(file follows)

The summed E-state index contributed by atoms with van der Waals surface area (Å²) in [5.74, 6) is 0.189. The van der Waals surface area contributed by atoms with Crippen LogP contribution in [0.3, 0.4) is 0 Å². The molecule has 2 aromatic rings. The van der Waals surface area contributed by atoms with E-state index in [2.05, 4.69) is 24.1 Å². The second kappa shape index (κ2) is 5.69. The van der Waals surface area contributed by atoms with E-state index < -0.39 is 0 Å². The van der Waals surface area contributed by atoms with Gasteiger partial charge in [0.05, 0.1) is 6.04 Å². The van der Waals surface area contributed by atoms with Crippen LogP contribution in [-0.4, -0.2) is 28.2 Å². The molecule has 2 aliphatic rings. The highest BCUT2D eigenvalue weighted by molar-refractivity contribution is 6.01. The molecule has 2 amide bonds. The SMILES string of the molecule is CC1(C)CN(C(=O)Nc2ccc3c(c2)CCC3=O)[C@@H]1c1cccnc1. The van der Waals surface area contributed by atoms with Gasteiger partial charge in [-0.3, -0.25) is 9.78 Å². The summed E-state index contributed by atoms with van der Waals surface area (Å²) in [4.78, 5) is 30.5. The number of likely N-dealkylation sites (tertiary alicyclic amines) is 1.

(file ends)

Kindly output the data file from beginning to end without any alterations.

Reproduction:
The summed E-state index contributed by atoms with van der Waals surface area (Å²) in [5.74, 6) is 0.189. The van der Waals surface area contributed by atoms with Crippen LogP contribution in [0.3, 0.4) is 0 Å². The molecule has 2 aromatic rings. The van der Waals surface area contributed by atoms with E-state index in [2.05, 4.69) is 24.1 Å². The second kappa shape index (κ2) is 5.69. The van der Waals surface area contributed by atoms with E-state index < -0.39 is 0 Å². The van der Waals surface area contributed by atoms with Gasteiger partial charge in [0.05, 0.1) is 6.04 Å². The van der Waals surface area contributed by atoms with Crippen LogP contribution in [-0.4, -0.2) is 28.2 Å². The molecule has 2 aliphatic rings. The highest BCUT2D eigenvalue weighted by molar-refractivity contribution is 6.01. The molecule has 2 amide bonds. The SMILES string of the molecule is CC1(C)CN(C(=O)Nc2ccc3c(c2)CCC3=O)[C@@H]1c1cccnc1. The van der Waals surface area contributed by atoms with Gasteiger partial charge in [-0.3, -0.25) is 9.78 Å². The summed E-state index contributed by atoms with van der Waals surface area (Å²) in [4.78, 5) is 30.5. The number of likely N-dealkylation sites (tertiary alicyclic amines) is 1.